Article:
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Amazon's stronghold on e-book pricing crumbles, will renegotiate with Macmillan and HarperCollins

Updated Dec 19th, 2018 6:32PM EST

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Days after Macmillan books disappeared from Amazon’s inventory due to a feud over pricing, Amazon has confirmed that it has caved to Macmillan’s demands and will be raising the prices of Macmillan e-books from $9.99 to $12.99-$14.99 for hardcover and bestselling editions. The online retail giant expressed its strong disagreement with this pricing but decided to still offer the books to customers who can decide with their wallets whether they want to purchase Macmillan e-books at at what it calls “needlessly high prices”. A domino effect is beginning to be seen with News Corp-owned HarperCollins now jumping on the “We want higher pricing” bandwagon. In its earning conference call on Tuesday, News Corp CEO Rupert Murdoch clearly and concisely summarized the situation by stating:

We don’t like the Amazon model of selling everything at $9.99. They don’t pay us that. They pay us the full wholesale price of $14 or whatever we charge. We think it really devalues books and it hurts all the retailers of the hard cover books. We are not against [inaudible] books. On the contrary we like them very much indeed. It is low cost to us and so on. But we want some room to maneuver in it. Amazon, sorry Apple in its agreement with us which has not been disclosed in detail does allow for a variety of slightly higher prices. There will be prices very much less than the printed copies of books but still will not be fixed in a way that Amazon has been doing it. It appears that Amazon is now ready to sit down with us again and renegotiate pricing.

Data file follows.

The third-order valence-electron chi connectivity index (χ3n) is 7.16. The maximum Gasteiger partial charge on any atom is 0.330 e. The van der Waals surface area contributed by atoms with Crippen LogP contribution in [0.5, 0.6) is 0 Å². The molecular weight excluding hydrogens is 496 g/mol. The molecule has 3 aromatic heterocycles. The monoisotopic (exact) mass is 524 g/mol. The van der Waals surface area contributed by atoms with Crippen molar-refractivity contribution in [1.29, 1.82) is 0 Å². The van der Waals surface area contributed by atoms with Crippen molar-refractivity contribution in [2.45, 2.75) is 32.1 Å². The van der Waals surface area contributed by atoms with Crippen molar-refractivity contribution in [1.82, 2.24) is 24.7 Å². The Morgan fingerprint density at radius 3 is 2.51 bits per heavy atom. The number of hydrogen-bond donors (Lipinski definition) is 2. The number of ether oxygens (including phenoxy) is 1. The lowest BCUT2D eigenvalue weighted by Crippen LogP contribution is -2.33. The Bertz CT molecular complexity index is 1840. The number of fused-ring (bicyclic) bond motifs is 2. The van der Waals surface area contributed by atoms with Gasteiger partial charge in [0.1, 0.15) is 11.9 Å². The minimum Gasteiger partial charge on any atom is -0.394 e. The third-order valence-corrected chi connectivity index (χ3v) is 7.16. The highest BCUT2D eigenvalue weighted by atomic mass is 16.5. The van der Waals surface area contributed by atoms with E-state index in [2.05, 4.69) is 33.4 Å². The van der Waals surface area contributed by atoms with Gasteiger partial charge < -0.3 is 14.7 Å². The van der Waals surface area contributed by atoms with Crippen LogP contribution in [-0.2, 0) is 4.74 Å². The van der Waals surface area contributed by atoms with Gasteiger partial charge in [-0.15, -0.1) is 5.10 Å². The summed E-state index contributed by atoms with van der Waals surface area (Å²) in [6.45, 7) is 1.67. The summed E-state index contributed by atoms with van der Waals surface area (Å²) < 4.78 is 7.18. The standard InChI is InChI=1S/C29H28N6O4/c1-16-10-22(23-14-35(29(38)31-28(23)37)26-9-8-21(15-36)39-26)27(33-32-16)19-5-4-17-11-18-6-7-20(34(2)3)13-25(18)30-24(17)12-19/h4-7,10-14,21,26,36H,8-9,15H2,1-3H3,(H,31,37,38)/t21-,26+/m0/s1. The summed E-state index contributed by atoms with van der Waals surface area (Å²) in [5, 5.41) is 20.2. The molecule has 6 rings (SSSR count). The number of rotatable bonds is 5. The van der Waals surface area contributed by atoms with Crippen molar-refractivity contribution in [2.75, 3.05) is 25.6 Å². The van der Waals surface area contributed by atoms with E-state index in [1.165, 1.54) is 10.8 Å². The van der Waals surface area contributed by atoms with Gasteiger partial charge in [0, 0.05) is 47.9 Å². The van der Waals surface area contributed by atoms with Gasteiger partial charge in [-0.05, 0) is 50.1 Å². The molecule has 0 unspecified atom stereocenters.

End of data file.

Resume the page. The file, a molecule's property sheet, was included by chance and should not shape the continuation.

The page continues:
With the single decision to capitulate to Macmillan, Amazon has opened the floodgates on higher e-book pricing and we can expect that other major book publishers will seek similar increases. Any Kindle owners out there care to chime in on these price increases and the potential effect on your book buying habits?

Read (Macmillan)

Read (HarperCollins)


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